The writer who, in 2013, dashes off her first draft and immediately uploads it to Kindle Direct Publishing or Smashwords has never gone through the process. She goes immediately from Step 1 to Step 11. As a result, she has no experience at all of the process. In fact, she may have virtually no awareness even of its existence.
Criticism can be cruel. It can be malicious. Not all critics are honest. Not all critics are competent. Not all critics are fair. Not all critics are right. Going through the process toughens up the writer to the inevitable less than glowing review that she'll receive after publication, but it also helps her to improve her craft.
Even a cursory examination of the many self-published novels flooding the digital bookshelves these days is sufficient to suggest -- if not outright confirm -- that many new writers are woefully unprepared for the realities of the marketplace. Too many of them, to judge by their blogs and reactions to the critical reviews their books receive, fully expected to publish their books and start collecting huge sums of money. Period. Write it, publish it, and get paid. Nothing else. And they are beyond disappointed when it doesn't happen. They are personally outraged.
The blockbuster success of certain works of fan fiction that have been altered for mainstream publication (both digital and print) has not helped to mitigate the expectations of these new writers. If anything, it has heightened their already lofty expectations. It has also exacerbated the problem of fan fic fans -- those groupies who may or may not be good guides for Steps 2 through 7 that are essential for success. They may be supporters, even to the extreme point of being enablers, but they almost never help the writer improve her skills.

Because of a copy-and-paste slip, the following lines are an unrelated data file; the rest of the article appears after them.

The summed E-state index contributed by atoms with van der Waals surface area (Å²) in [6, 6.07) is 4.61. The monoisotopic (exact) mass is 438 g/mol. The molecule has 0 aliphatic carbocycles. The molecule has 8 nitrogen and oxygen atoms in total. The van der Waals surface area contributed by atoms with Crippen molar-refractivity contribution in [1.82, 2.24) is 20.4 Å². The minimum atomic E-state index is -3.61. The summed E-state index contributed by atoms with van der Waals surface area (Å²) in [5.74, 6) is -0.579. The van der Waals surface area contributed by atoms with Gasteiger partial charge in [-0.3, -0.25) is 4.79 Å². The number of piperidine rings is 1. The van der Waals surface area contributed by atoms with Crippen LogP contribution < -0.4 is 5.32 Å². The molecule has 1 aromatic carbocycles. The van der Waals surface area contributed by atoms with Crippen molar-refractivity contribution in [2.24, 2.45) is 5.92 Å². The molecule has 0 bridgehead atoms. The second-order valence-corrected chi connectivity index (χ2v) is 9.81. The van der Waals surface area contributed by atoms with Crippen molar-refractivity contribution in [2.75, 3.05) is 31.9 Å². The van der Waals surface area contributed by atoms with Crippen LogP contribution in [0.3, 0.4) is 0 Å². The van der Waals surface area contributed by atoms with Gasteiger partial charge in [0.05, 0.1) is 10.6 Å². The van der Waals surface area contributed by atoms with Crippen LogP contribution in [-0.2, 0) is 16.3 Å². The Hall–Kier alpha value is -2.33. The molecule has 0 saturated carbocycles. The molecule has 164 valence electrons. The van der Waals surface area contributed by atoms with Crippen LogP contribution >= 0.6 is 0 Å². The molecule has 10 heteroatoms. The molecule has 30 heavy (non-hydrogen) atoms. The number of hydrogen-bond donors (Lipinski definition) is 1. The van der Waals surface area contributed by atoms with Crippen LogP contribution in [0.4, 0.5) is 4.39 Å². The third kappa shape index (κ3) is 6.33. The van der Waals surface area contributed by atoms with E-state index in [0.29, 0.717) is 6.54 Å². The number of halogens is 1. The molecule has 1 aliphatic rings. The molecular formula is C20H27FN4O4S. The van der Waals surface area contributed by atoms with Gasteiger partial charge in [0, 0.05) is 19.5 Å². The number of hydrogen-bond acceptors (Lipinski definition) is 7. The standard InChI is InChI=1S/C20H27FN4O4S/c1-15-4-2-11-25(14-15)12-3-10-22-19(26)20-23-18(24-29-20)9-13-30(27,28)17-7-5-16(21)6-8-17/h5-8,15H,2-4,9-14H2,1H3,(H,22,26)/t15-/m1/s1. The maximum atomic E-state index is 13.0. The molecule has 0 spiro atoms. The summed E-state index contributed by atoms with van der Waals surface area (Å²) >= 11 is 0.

Being "kind" to the new writers with their poorly produced books will not help them become better writers. Being cruel to their books, however, may be the only hope they have.
Sadly, many of these new writers take all criticism of their work as personal insults, and once they've fallen into that mindset, there's not much the critic can do except repeat the basics:
Your books are not yourselves, they are not your babies. Criticism of them is not bullying. They are indeed a product, like toasters or bicycles, pencils or baseball bats. The consumer of your product does not care how much or how little time, effort, or love you put into the making of your product; she only cares about whether or not the product functions properly by her personal standards. If your product does not meet her standards -- regardless whether it meets your own -- she has the right to complain. And you, who put the product out there, have no right to challenge her. Absolutely none.
If you, as a new writer, have not learned the lessons of Steps 2 through 7, if you have not learned both how to write and how to deal with criticism, you might want to step back and start learning. In the end, you will likely not only be much happier, but you will also probably be a much better -- and more successful -- writer.
The rise of digital publishing has allowed so many new authors to enter the marketplace in ways not available when print dominated the industry. Writers of novellas no longer have to wait for the right anthology to justify a print publisher's bottom line. Writers for niche markets can be successful without a publisher's investment. Prolific authors are no longer restricted in the number of books they can publish. But digital publishing has not eliminated the need for good writing and good writing manners. Both, unfortunately, take time.
Take the time, and learn to do it write.